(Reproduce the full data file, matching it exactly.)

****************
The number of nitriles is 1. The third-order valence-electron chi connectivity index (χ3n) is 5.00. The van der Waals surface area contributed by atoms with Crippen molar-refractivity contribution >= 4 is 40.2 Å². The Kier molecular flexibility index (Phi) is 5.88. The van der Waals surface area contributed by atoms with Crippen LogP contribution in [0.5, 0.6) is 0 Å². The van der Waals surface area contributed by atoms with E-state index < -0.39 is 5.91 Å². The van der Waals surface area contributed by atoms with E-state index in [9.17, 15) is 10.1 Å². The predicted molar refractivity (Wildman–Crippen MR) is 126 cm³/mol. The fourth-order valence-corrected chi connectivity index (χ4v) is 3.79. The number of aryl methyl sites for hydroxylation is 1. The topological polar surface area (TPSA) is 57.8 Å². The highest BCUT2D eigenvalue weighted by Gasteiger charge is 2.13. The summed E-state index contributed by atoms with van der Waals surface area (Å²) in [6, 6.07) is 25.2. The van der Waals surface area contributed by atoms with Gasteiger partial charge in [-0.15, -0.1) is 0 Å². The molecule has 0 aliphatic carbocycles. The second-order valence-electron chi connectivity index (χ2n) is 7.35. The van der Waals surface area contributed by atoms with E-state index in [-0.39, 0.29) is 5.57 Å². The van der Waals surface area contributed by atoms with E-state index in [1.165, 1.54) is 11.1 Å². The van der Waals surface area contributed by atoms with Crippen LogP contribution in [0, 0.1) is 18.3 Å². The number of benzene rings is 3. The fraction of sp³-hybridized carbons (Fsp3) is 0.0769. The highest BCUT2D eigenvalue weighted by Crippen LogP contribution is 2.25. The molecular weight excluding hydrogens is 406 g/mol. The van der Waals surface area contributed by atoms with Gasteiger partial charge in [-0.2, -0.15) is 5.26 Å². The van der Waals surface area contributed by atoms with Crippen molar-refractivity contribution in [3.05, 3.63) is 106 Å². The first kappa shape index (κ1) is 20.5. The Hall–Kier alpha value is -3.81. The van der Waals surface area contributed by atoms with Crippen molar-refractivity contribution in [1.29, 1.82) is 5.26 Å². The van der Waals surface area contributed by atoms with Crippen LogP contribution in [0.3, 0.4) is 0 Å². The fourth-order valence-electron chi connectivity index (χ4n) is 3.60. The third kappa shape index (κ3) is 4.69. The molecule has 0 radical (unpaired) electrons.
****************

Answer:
The number of nitriles is 1. The third-order valence-electron chi connectivity index (χ3n) is 5.00. The van der Waals surface area contributed by atoms with Crippen molar-refractivity contribution >= 4 is 40.2 Å². The Kier molecular flexibility index (Phi) is 5.88. The van der Waals surface area contributed by atoms with Crippen LogP contribution in [0.5, 0.6) is 0 Å². The van der Waals surface area contributed by atoms with E-state index < -0.39 is 5.91 Å². The van der Waals surface area contributed by atoms with E-state index in [9.17, 15) is 10.1 Å². The predicted molar refractivity (Wildman–Crippen MR) is 126 cm³/mol. The fourth-order valence-corrected chi connectivity index (χ4v) is 3.79. The number of aryl methyl sites for hydroxylation is 1. The topological polar surface area (TPSA) is 57.8 Å². The highest BCUT2D eigenvalue weighted by Gasteiger charge is 2.13. The summed E-state index contributed by atoms with van der Waals surface area (Å²) in [6, 6.07) is 25.2. The van der Waals surface area contributed by atoms with Gasteiger partial charge in [-0.15, -0.1) is 0 Å². The molecule has 0 aliphatic carbocycles. The second-order valence-electron chi connectivity index (χ2n) is 7.35. The van der Waals surface area contributed by atoms with E-state index in [-0.39, 0.29) is 5.57 Å². The van der Waals surface area contributed by atoms with E-state index in [1.165, 1.54) is 11.1 Å². The van der Waals surface area contributed by atoms with Crippen LogP contribution in [0, 0.1) is 18.3 Å². The number of benzene rings is 3. The fraction of sp³-hybridized carbons (Fsp3) is 0.0769. The highest BCUT2D eigenvalue weighted by Crippen LogP contribution is 2.25. The molecular weight excluding hydrogens is 406 g/mol. The van der Waals surface area contributed by atoms with Gasteiger partial charge in [-0.2, -0.15) is 5.26 Å². The van der Waals surface area contributed by atoms with Crippen molar-refractivity contribution in [3.05, 3.63) is 106 Å². The first kappa shape index (κ1) is 20.5. The Hall–Kier alpha value is -3.81. The van der Waals surface area contributed by atoms with Crippen molar-refractivity contribution in [1.29, 1.82) is 5.26 Å². The van der Waals surface area contributed by atoms with Crippen LogP contribution in [0.3, 0.4) is 0 Å². The fourth-order valence-electron chi connectivity index (χ4n) is 3.60. The third kappa shape index (κ3) is 4.69. The molecule has 0 radical (unpaired) electrons.